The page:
Creative Machines: The case for right brain boosters
When Daniel Pink published his influential book A Whole New Mind two decades ago, he made a compelling case that the essence of what makes us human is not our ability to be analytical, but our capacity to be creative. He asserted that left-brained analytical professions such as accounting and engineering that depend on logic and process would ultimately be threatened and eliminated by automation; while right-brained creative professions such as design and psychotherapy that rely on creativity and empathy would be immune to such disruptions.
Armed with this reasoning, Pink went on to proclaim that certain types of people such as designers, artists, musicians, therapists, and storytellers would rule the future.
Recent leaps in generative AI suggest that Pink’s original thesis requires a revision. The future of the professions may lie in embracing AI rather than competing with it. Just as surgeons, pilots, and firefighters can turbocharge their performance by working in tandem with smart machines, the same is likely true for the creative professions as well. Creativity has been defined as the ability to produce and use original and unusual ideas. And so the current flood of generative AI tools should be seen as a sign that a new era of computational creativity is dawning upon us.
The artist Hans Hoffmann said that design is the intermediary between information and understanding. Today, a software tool called Dreamcatcher AI can churn out thousands of designs that match complex criteria specified by human designers, and can also offer up new ideas for exploration. This frees up time for human designers to concentrate on applying their unique perspectives and aesthetic sensibilities. Philippe Starck used this capability to reimagine a chair design that maximizes body support, minimizes material utilization, and optimizes energy consumption during production.
Consider the newest way of creating images. DALL.E is an AI system that can auto-generate realistic images from natural language descriptions. It became publicly available as recently as September 2022, and since then it has garnered 1.5 million registered users who utilize it to create more than 2 million unique images a day via simple text prompts. The conjecture is that artists as well as dilettantes can be boosted by AI software to produce nicer artistic outcomes faster. Furthermore, the New York Times has reported that tech giants like Google and Meta and startups such as Runway are building AI-powered instant video generation software to empower moviemakers. The generative design software market is valued at $230 million today and may very well reach $1.4 billion within a decade.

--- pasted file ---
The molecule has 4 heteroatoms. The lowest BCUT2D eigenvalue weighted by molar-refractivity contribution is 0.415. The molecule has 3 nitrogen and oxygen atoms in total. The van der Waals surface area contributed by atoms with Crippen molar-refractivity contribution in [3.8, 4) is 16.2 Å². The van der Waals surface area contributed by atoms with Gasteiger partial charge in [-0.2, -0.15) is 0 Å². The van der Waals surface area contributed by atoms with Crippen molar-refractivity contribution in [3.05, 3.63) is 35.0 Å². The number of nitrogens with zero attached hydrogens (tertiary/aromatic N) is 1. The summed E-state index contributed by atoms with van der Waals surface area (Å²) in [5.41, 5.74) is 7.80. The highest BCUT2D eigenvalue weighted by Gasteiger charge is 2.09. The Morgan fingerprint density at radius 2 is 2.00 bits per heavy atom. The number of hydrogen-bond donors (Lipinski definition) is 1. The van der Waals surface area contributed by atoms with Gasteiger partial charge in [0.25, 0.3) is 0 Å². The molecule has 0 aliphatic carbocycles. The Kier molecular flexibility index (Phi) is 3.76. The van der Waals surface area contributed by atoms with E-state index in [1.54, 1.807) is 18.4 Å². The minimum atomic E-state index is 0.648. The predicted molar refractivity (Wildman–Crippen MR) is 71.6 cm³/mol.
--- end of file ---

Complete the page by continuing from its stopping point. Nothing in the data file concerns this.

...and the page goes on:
Music, it has been famously said, is the shorthand of emotion. Counted among the most right-brained, even singers and composers are turning to AI software to fire up their creative imagination and crack open a new world of compositions. YouTube star Taryn Southern co-created her hit song Break Free with an AI composer software named Amper Music. With regard to her unusual creative process, Southern had this to say: “I find that really fun, and because I am able to iterate with the music and give it feedback and parameters and edit as many times as I need, it still feels like it is mine in a sense.”
Empathy too is considered a key function of the right brain. Treating patients with mental health disorders requires great compassion, and psychiatrists and psychotherapists worldwide are besieged by a rising tide of people seeking their help for mental health challenges. Enter Woebot, an NLP chatbot app that is sometimes recommended by therapists to patients as a conversational self-care tool.
Early results suggest that college students who chatted frequently with Woebot significantly reduced their depression symptoms in two weeks. Dr. Alison Darcy, founder of Woebot Health, says that the NLP chatbots are coming not to replace expert human therapists, but to amplify their reach and impact in terms of patient care. Periodic or remote consultation with human care providers, paired with conversational therapy offered by empathetic chatbots, may be the only way to make affordable mental care accessible to all people that are in need of it.
In retrospect, the declaration that the creative professions would remain largely unaffected by the relentless march of automation was premature, and it must now be amended and qualified. It is true that the workforce of the future will skew in favor of those who can imagine, create, and empathize, even as the forces of AI sweep through the modern workplace and get mainstreamed. However, that is no cause for complacency. All professionals, including creative ones, must embrace the technological disruptions occurring in their fields and exploit them to augment their capabilities and boost their productivity.
It used to be that one could choose to either be a creative person or be a techie. Such simple choices are no longer on the table. In the brave new world that we live in now, right-brain geniuses would do well to cohabit joyously with their creative machines.
Santanu Paul is the founding CEO and Managing Director of TalentSprint